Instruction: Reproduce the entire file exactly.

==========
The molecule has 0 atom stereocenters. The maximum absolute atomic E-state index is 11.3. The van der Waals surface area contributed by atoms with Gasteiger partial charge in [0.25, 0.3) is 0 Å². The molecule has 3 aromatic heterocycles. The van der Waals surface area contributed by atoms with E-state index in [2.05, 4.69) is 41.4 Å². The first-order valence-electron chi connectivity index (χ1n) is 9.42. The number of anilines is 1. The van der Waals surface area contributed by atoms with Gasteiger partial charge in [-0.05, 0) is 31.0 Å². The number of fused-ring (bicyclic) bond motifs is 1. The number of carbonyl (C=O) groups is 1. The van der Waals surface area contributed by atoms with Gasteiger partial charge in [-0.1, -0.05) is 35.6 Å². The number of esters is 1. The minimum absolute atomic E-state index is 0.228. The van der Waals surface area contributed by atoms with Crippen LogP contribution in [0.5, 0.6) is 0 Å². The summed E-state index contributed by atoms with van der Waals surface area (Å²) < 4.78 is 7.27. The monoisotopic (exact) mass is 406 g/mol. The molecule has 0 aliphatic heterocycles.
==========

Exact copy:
The molecule has 0 atom stereocenters. The maximum absolute atomic E-state index is 11.3. The van der Waals surface area contributed by atoms with Gasteiger partial charge in [0.25, 0.3) is 0 Å². The molecule has 3 aromatic heterocycles. The van der Waals surface area contributed by atoms with E-state index in [2.05, 4.69) is 41.4 Å². The first-order valence-electron chi connectivity index (χ1n) is 9.42. The number of anilines is 1. The van der Waals surface area contributed by atoms with Gasteiger partial charge in [-0.05, 0) is 31.0 Å². The number of fused-ring (bicyclic) bond motifs is 1. The number of carbonyl (C=O) groups is 1. The van der Waals surface area contributed by atoms with Gasteiger partial charge in [-0.1, -0.05) is 35.6 Å². The number of esters is 1. The minimum absolute atomic E-state index is 0.228. The van der Waals surface area contributed by atoms with Crippen LogP contribution in [0.5, 0.6) is 0 Å². The summed E-state index contributed by atoms with van der Waals surface area (Å²) < 4.78 is 7.27. The monoisotopic (exact) mass is 406 g/mol. The molecule has 0 aliphatic heterocycles.